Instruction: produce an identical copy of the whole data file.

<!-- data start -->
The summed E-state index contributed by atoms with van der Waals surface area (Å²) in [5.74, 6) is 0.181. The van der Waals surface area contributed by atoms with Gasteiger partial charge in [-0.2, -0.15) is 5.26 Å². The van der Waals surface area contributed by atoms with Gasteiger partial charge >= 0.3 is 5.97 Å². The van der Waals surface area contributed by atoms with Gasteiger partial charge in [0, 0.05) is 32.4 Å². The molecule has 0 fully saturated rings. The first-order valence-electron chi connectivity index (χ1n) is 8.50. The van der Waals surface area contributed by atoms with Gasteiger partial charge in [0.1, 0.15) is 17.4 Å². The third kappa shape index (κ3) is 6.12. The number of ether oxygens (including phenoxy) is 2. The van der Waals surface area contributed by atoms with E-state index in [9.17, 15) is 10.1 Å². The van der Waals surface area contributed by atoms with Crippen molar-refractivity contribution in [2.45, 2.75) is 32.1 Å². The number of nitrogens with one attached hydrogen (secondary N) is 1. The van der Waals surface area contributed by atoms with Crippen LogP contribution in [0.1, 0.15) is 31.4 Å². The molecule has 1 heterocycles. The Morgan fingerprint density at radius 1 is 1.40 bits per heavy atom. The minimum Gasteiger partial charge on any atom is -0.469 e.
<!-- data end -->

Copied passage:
The summed E-state index contributed by atoms with van der Waals surface area (Å²) in [5.74, 6) is 0.181. The van der Waals surface area contributed by atoms with Gasteiger partial charge in [-0.2, -0.15) is 5.26 Å². The van der Waals surface area contributed by atoms with Gasteiger partial charge >= 0.3 is 5.97 Å². The van der Waals surface area contributed by atoms with Gasteiger partial charge in [0, 0.05) is 32.4 Å². The molecule has 0 fully saturated rings. The first-order valence-electron chi connectivity index (χ1n) is 8.50. The van der Waals surface area contributed by atoms with Gasteiger partial charge in [0.1, 0.15) is 17.4 Å². The third kappa shape index (κ3) is 6.12. The number of ether oxygens (including phenoxy) is 2. The van der Waals surface area contributed by atoms with E-state index in [9.17, 15) is 10.1 Å². The van der Waals surface area contributed by atoms with Crippen molar-refractivity contribution in [2.45, 2.75) is 32.1 Å². The number of nitrogens with one attached hydrogen (secondary N) is 1. The van der Waals surface area contributed by atoms with Crippen LogP contribution in [0.1, 0.15) is 31.4 Å². The molecule has 1 heterocycles. The Morgan fingerprint density at radius 1 is 1.40 bits per heavy atom. The minimum Gasteiger partial charge on any atom is -0.469 e.